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March 2018
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June 2018

A lap desk for when you're stuck in bed

Earlier this year, for medical reasons, I had to "work from bed" for several weeks. My incredibly light MacBook made this feasible, but balancing it became a hassle and an ergonomic challenge. So I decided to seek out a lap desk that would make things easier.
My first attempt was to utilize a Levenger unit that I already owned. It was OK, but too small. (They apparently don't make the one I have anymore, but it is similar to this pillow-based lap desk at Amazon.)
I also already had an IKEA lap desk from a few years ago, it's similar to the KLIPS except it has a flat surface, not an inset. This worked quite well, but what I wanted was something angled to make the screen easier to see.
After much searching, I decided to get the Avantree Bed Table. I'm glad I did, it worked well enough, but there are definitely some things about it I'd change. But for you, these might not be issues:

  • The plastic stoppers that prevent items from falling off are too thick for modern computers. They are laughably much thicker than my MacBook. So thick, in fact, that at times the trackpad wasn't each to reach. To get around this problem, I removed the stoppers and used a "slip grip" pad (similar to this one) to hold the MacBook in place. Worked great.

  • If you're a left-hander (I am not) be aware that the stoppers can't be reversed. There is no good reason for this, other than that it's not designed that way.

In all other aspects -- including its adjustability, size, and sturdiness -- I was pleased with this table. Now that I'm healed, I'm glad to have it around as it can also be used for sitting on the couch or floor.

The haunting of a condo

When we moved to Chicago in 2005 we bought a condominium at 1740 N Marshfield Ave. When we told our friends about the place, many of them expressed concerns about being beholden to group rule. When we further said we were moving into an urban loft constructed in a former factory building, friends with experience at similar condo properties said we would grow to hate it.

We scoffed. They shrugged. Nearly ten years later, we realized they were right. Our experience reminded me of stories told by people who live in haunted houses. They get used to the ‘goings on.’ We did too, for a while, but eventually enough was enough. Some of the thing we learned are:

  • See that lovely wood and beam ceiling that makes it a timber loft? That’s the bottom of your upstairs neighbor floor. You will hear footsteps. We had great neighbors for a few years. But when they moved the unit was sold to someone with a club foot (apparently), and when they moved out, they rented it to a group of seven young men who each had their own schedules to keep. On most nights it was difficult to sleep through the night, not because the tenants were jerks—they were just living their lives—but the noise was inescapable.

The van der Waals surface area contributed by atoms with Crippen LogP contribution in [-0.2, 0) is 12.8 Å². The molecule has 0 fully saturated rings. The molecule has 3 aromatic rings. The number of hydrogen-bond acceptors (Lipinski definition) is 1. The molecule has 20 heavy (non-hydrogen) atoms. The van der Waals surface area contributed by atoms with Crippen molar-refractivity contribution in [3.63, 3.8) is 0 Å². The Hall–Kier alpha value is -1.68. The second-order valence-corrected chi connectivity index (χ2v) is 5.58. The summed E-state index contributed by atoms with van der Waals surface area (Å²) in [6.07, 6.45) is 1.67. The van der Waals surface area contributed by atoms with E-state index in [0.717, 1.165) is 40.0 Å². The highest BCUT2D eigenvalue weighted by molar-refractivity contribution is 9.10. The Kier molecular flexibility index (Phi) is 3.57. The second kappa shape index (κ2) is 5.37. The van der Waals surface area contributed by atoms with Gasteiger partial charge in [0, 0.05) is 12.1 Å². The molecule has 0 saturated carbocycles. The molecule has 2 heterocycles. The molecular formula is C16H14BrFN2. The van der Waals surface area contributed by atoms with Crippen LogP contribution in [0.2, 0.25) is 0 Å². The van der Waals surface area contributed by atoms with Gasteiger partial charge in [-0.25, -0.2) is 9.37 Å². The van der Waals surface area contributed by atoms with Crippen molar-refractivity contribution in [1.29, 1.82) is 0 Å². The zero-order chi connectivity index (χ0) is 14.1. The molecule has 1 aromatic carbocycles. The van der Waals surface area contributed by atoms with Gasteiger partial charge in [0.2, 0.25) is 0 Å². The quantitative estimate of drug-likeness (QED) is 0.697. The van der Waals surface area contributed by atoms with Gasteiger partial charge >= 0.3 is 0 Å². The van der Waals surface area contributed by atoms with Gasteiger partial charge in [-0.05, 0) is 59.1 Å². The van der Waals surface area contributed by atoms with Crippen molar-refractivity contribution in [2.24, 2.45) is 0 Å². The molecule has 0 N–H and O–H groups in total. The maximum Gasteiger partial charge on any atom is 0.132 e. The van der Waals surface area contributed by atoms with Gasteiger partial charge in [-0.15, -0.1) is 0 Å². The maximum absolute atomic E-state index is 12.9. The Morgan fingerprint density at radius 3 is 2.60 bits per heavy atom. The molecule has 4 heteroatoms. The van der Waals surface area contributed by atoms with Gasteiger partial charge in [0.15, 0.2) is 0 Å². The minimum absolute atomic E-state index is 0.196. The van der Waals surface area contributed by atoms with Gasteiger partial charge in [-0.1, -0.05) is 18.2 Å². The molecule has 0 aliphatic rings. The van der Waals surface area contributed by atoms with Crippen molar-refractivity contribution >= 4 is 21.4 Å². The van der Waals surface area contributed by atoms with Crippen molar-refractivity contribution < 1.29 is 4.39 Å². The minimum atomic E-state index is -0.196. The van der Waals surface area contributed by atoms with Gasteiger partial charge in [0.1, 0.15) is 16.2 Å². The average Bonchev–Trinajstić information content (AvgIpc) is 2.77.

• Location matters when you pick a unit. We were near the front door. Which was convenient in many ways, and annoying in others: delivery trucks, drunk people coming home, and visitors who couldn’t figure out how to work the buzzer system pushed the first button (ours). And then there were guests (and residents) who would park out front “just for a moment” and completely block your garage in the process.
  • Garbage matters. Trash dumpsters right outside your unit? Oh yeah, prepare for noisy disposal at all hours, and early morning garbage trucks once or twice a week. If you have a window that faces that direction, you’ll also find yourself making sure the dumpsters are closed because some of your neighbors will leave them open. Or worse, throw their garbage on top of the closed dumpster because they can’t be bothered to lift the lid.
  • Heating and air conditioning a timber loft is hard. Very hard. The upstairs will be hot, and the downstairs will be cold. Those lovely brick walls you’re looking at inside? Yeah, those are the same bricks that you see on the outside. No insulation. If you leave for a winter vacation do not lower your thermostat or you may find that a pipe behind the cupboard and running along those bricks has frozen during a cold snap.
  • Group rule. From an HOA president who doesn’t want to make anyone mad by raising fees to meet actual costs, to ignored maintenance (such as balconies rusting off the building), your hands are tied in many ways.
  • Renters are the bane of any resident owner. Our declarations were written in the early 90s and didn’t set a limit on the number of units that could be rented out. When the economy crashed in 2008 many units turned from owner-occupied to rentals. All the gripes you’ve heard about renters vs owners are basically true, and once a unit is an “income property” it doesn’t often return to owner-occupied.
  • Old factory conversions can be problematic. Our building was a 1920s factory, converted to residential condos just as the neighborhood was starting to gentrify. As a board member of the HOA, most of my time was taken up with problems related to poor drainage, no insulation between units, and water and electrical that required the entire building to be shutdown when work was done because the builder didn’t isolate each unit.

Hopefully this list will be helpful to you if you’re considering timber loft or condo living. You’ve probably heard it before, as we had, but it turns out there is a reason for that. It’s true. Tune in next time for “lessons learned” from the extensive kitchen, batch, and bedroom remodel we did in our unit in 2007.